The South Pole of Inaccessibility is not as easy to calculate as most others. That’s because the coastline of Antarctica is not exactly straightforward to define. Do you count the coast as the grounding line, where the bedrock shore meets the base of the ice shelves that ring much of Antarctica’s margin? Or do you treat the ice shelves themselves, affixed as they are to the landmass and representing the seaward extensions of the interior ice sheets and glaciers, as part of the Antarctic continent? If you do, you have to also account for the fact that the ice-shelf outline is not static; variations in rates of flow, calving events, and other factors regularly alter the shape and area of the shelves.

One common location used for the South Pole of Inaccessibility is the abandoned and mostly snow-buried Point of Inaccessibility Research Station, established by the Soviet Antarctic Expedition in 1958. This is one of the most notable of Antarctica’s historical landmarks on account of its farflung location and still-visible bust of Vladimir Lenin, but it’s actually not located at the South Pole of Inaccessibility at this point. (It’s been called the “Historical” South Pole of Inaccessibility.”)

A 2021 study published in Polar Record identified two candidates for the South Pole of Inaccessibility. One is based on the “outer” Antarctic coast—that is, the coast as taken to include the fringing ice shelves. This “Outer South Pole of Inaccessibility,” the authors estimated, sits at about 83° 54’ S, 64° 53’ E. Meanwhile, an “Inner South Pole of Inaccessibility,” reckoned by excluding ice shelves and considering only the bedrock coast of Antarctica, sits at about 83°37’ S, 53° 43’ E.

Earth’s Poles of Cold are the coldest-recorded locations in the northern and southern polar zones. Officially speaking, the South Pole of Cold is at Russia’s Vostok Station on the Polar Plateau of the East Antarctic Ice Sheet, where the coldest temperature ever directly measured on Earth, -89.2 °C (-128.6 °F), occurred in the austral winter of 1983.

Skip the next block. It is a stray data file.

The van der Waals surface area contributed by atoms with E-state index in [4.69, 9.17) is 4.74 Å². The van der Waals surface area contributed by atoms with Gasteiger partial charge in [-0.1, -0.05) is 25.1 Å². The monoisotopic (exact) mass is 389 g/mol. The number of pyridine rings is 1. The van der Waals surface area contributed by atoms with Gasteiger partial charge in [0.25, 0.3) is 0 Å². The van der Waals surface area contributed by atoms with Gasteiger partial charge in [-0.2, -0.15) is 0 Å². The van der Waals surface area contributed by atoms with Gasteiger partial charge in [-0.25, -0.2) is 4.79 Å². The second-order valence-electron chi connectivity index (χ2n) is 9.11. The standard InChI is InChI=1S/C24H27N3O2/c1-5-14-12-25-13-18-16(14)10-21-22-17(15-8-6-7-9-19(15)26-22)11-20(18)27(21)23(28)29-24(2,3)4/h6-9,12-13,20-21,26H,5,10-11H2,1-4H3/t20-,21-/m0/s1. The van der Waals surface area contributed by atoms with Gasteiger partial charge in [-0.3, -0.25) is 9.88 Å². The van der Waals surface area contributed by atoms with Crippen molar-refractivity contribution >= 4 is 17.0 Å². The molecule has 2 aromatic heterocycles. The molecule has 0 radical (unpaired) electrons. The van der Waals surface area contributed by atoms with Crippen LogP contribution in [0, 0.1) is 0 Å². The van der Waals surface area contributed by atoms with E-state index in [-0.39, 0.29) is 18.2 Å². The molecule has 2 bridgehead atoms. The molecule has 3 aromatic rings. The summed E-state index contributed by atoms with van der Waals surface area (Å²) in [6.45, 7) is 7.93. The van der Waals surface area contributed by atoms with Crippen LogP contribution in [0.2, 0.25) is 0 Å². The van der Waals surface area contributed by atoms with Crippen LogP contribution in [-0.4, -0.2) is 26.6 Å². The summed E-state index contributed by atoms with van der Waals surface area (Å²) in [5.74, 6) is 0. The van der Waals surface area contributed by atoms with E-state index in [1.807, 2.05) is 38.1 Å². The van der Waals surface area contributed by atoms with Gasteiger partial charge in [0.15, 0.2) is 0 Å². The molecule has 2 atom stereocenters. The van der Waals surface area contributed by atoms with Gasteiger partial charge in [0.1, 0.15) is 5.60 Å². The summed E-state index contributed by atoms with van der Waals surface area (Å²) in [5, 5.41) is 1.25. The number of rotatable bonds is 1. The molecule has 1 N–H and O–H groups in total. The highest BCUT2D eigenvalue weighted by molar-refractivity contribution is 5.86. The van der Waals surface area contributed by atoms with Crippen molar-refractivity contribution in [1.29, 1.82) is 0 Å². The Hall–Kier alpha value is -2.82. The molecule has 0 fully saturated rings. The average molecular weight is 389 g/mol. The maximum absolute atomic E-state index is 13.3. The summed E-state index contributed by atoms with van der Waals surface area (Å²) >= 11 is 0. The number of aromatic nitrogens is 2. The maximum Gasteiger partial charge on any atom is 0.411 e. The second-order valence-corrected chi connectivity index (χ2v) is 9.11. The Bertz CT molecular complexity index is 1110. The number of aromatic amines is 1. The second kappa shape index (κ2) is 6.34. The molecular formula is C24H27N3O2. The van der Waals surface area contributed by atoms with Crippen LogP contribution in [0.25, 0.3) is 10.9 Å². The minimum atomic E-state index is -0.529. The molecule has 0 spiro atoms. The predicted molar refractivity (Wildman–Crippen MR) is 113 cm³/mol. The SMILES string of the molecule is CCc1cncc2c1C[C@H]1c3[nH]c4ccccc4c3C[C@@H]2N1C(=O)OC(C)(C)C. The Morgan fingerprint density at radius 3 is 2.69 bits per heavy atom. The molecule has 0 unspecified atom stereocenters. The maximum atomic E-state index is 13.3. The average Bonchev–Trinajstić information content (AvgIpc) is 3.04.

But, as you can read much more about in our article, “How Cold is Antarctica & What is the Coldest Place on Earth?”, Vostok Station is almost assuredly not the coldest place on the White Continent: Satellite measurements have recorded temperatures as low as -93.2 °C (-135.8 °F) on the ice ridge between Dome Argus and Dome Fuji on the Polar Plateau, and research suggests the East Antarctic Ice Sheet’s ice divide may get even colder than that in high-elevation hollows.

Only the best-equipped and hardiest explorers would steer their way to the South Pole of Inaccessibility or the offshore South Magnetic Pole. If you land a job at (or somehow arrange a visit to) Vostok Station, you can sort of say you’ve been to the South Pole of Cold, though the true Pole of Cold in Antarctica—dizzylingly remote and inaccessible—would be somewhere off on the high, icy wastes of the Polar Plateau’s domes and ice ridges.

But visiting the Ceremonial South Pole and even the actual Geographic South Pole close by is more feasible, though it’s still but a comparative minority of Antarctic sightseers who travel (by plane) to the Scott-Amundsen South Pole Station. It’s certainly something to dream about for adventure tourists!

And in the meantime, you can journey there virtually anytime thanks to the South Pole Live Camera, positioned atop the Atmospheric Research Observatory at the Amundsen-Scott South Pole Station.